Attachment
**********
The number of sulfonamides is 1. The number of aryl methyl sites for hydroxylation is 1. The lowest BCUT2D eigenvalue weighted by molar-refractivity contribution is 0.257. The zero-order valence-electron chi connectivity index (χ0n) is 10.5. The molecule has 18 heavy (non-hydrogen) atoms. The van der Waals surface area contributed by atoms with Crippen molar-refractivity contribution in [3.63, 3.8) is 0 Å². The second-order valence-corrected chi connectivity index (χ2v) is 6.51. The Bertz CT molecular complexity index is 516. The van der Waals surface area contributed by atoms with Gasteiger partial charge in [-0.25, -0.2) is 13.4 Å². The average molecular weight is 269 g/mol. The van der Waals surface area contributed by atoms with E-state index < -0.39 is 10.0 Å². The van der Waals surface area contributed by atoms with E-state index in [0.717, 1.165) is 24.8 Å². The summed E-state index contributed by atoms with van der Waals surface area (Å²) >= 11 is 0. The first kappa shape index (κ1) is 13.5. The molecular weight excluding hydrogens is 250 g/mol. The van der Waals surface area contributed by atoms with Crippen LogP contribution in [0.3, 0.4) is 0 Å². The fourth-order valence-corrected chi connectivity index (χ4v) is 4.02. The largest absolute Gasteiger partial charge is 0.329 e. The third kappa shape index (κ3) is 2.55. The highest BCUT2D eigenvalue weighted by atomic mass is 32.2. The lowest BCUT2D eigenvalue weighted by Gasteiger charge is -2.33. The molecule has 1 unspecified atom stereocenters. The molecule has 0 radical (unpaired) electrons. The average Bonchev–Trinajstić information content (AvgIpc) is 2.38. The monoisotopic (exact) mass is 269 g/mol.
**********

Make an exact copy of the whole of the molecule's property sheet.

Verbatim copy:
The number of sulfonamides is 1. The number of aryl methyl sites for hydroxylation is 1. The lowest BCUT2D eigenvalue weighted by molar-refractivity contribution is 0.257. The zero-order valence-electron chi connectivity index (χ0n) is 10.5. The molecule has 18 heavy (non-hydrogen) atoms. The van der Waals surface area contributed by atoms with Crippen molar-refractivity contribution in [3.63, 3.8) is 0 Å². The second-order valence-corrected chi connectivity index (χ2v) is 6.51. The Bertz CT molecular complexity index is 516. The van der Waals surface area contributed by atoms with Gasteiger partial charge in [-0.25, -0.2) is 13.4 Å². The average molecular weight is 269 g/mol. The van der Waals surface area contributed by atoms with E-state index < -0.39 is 10.0 Å². The van der Waals surface area contributed by atoms with E-state index in [0.717, 1.165) is 24.8 Å². The summed E-state index contributed by atoms with van der Waals surface area (Å²) >= 11 is 0. The first kappa shape index (κ1) is 13.5. The molecular weight excluding hydrogens is 250 g/mol. The van der Waals surface area contributed by atoms with Crippen LogP contribution in [0.3, 0.4) is 0 Å². The fourth-order valence-corrected chi connectivity index (χ4v) is 4.02. The largest absolute Gasteiger partial charge is 0.329 e. The third kappa shape index (κ3) is 2.55. The highest BCUT2D eigenvalue weighted by atomic mass is 32.2. The lowest BCUT2D eigenvalue weighted by Gasteiger charge is -2.33. The molecule has 1 unspecified atom stereocenters. The molecule has 0 radical (unpaired) electrons. The average Bonchev–Trinajstić information content (AvgIpc) is 2.38. The monoisotopic (exact) mass is 269 g/mol.